All supporting documentation can be relevant in your compensation claim and help in distinguishing any impacts of COVID-19.

What about for claiming JobKeeper?

Marion Rodwell | Accountant

There are definitely obstacles involved in claiming JobKeeper.

The obstacles I generally come across is that people have insufficient bookkeeping records and insufficient records of what their turnover was.

There are also time constraints that need to be considered as well. These government stimulus packages come with strict deadline to enrol.

Finally, the major obstacle is not satisfying the basic decline in turnover test.

What's the first step you'd recommend to a client to overcome this?

If you could pick one thing that you could send a client away to work on right now, what would it be?

Marion Rodwell | Accountant

So, although timing's actually a priority and, obviously, you need all your records to be up to date, that can be fixed quite simply with some extra bookkeeping.

So, my greatest cause of concern for people would be trying to show them how to use alternate tests to prove their eligibility for the JobKeeper or other compensations.

Helen Driscoll | Lawyer

And to overcome our hurdle, my number one recommendation would be to gather the evidence I listed out above. 

The second thing would be calculation what your income was going to be for that particular business, and then giving some consideration to where that might be off-set by COVID-19. Those three things are the first places to start. 

Is there a checklist or take-home item for a JobKeeper perspective?

So from a compensation perspective, there's a list of evidence to start collecting to prove your projections are reliable.

Back to a JobKeeper perspective, is there something to give the clients to take home, a checklist, or something that can help them with solve the problem?

Marion Rodwell | Accountant

Yes, definitely.

The Commissioner of Taxation has developed alternate tests for seven different scenarios, and one is being a new small businesses. So, what I'd require the clients to get, is a list of all their business turnover for each whole month since commencement of trading. We would also need to know the turnover for the comparative period - for JobKeeper sakes, it is actually March 2020, but it also could be April 2020.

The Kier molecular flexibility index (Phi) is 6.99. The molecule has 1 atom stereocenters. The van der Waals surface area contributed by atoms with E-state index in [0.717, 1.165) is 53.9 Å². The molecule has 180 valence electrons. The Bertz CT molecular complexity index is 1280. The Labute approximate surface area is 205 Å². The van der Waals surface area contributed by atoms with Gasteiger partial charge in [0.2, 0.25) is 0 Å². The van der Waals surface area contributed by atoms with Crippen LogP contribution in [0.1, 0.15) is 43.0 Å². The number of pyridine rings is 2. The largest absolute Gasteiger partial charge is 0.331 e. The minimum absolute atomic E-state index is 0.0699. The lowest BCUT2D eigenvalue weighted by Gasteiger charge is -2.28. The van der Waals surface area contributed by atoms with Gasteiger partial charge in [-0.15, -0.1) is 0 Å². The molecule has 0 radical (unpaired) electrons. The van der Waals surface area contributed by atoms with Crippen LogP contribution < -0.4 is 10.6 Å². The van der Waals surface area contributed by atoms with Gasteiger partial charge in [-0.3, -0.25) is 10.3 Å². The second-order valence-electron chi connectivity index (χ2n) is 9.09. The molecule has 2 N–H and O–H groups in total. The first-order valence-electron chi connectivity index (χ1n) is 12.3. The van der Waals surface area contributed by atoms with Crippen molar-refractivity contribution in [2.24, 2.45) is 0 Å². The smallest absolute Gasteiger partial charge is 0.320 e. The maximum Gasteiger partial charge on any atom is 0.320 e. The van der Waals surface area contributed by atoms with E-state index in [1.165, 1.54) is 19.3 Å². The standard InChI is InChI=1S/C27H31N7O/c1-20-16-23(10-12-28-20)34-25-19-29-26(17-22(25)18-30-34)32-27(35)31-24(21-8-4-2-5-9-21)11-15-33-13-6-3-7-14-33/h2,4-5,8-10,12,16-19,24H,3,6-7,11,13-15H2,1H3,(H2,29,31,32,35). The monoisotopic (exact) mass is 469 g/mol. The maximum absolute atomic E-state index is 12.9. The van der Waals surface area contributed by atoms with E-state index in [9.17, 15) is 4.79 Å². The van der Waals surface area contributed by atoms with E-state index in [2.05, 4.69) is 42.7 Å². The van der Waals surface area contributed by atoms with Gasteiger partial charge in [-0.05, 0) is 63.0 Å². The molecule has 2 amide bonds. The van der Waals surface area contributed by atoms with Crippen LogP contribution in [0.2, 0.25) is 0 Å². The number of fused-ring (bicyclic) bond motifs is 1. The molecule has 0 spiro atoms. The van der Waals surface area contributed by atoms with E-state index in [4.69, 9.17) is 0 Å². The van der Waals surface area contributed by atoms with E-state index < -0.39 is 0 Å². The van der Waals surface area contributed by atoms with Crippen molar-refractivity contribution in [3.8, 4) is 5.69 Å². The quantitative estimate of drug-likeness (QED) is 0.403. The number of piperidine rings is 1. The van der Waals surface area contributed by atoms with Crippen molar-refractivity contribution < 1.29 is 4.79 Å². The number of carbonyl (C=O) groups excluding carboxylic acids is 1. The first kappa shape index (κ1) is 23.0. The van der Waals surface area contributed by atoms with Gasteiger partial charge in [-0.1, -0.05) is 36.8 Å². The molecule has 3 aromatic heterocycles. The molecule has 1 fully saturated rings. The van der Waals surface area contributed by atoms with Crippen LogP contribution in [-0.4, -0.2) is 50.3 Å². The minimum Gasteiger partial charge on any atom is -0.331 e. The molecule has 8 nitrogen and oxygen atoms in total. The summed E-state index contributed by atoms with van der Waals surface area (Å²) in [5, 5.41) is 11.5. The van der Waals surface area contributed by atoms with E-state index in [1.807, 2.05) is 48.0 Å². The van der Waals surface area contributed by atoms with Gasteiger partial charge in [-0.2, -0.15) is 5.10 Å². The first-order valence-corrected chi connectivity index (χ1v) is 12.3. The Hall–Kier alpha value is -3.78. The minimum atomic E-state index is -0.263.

From there, we can calculate the decline in turnover to see if they're eligible.

To conclude...

So, if you find yourself in one of these situations, whether it's applying for a JobKeeper grant, or whether you're in the midst of a compensation claim as a young business, there're two very handy resources there that might get you started, and you might be able to use both of them and pinch a bit from either of them. 

Marion Rodwell

Accounting Excellence

Helen Driscoll

MCW Legal


Why Does Being A New Business Affect My Economic Loss?

Economic loss is based on a comparison between your earnings before and after the accident, as well as what your projected losses will be into the future.

Your projected losses are based on what you were earning and where it was likely you were going to head. Without sufficient evidence of your earnings as new business, it becomes challenging to make a compelling case of how much you would earn in 10 years' time. 

Why will JobKeeper payments affect my Economic loss?

JobKeeper payments, and any other crisis relief payment or crisis alone that affects your income, will affect the ability to accurately project your losses into the future. 

How Can I Prove Economic Loss If I Run A New Business?

To prove you've experienced economic loss, notwithstanding any external factors or being a business in its infancy, you need to collect any evidence relevant to your business earnings, calculate what this might've looked like projected into the future, and then off-set that against any abnormalities such as being in receipt of a crisis payment.

what evidence can i collect to support my claim for economic loss as a new business?

To support your claim for economic loss, you should collect any types of evidence that relate to your business earning capacity. That could be things such as business activity statements, previous business successes of the owner, discussions with business partners, initial business projections, business strategy discussions, things like why the business started in the first place, and why it was believed the business would be successful.

This isn't an exhaustive list, and all forms of evidence should be considered.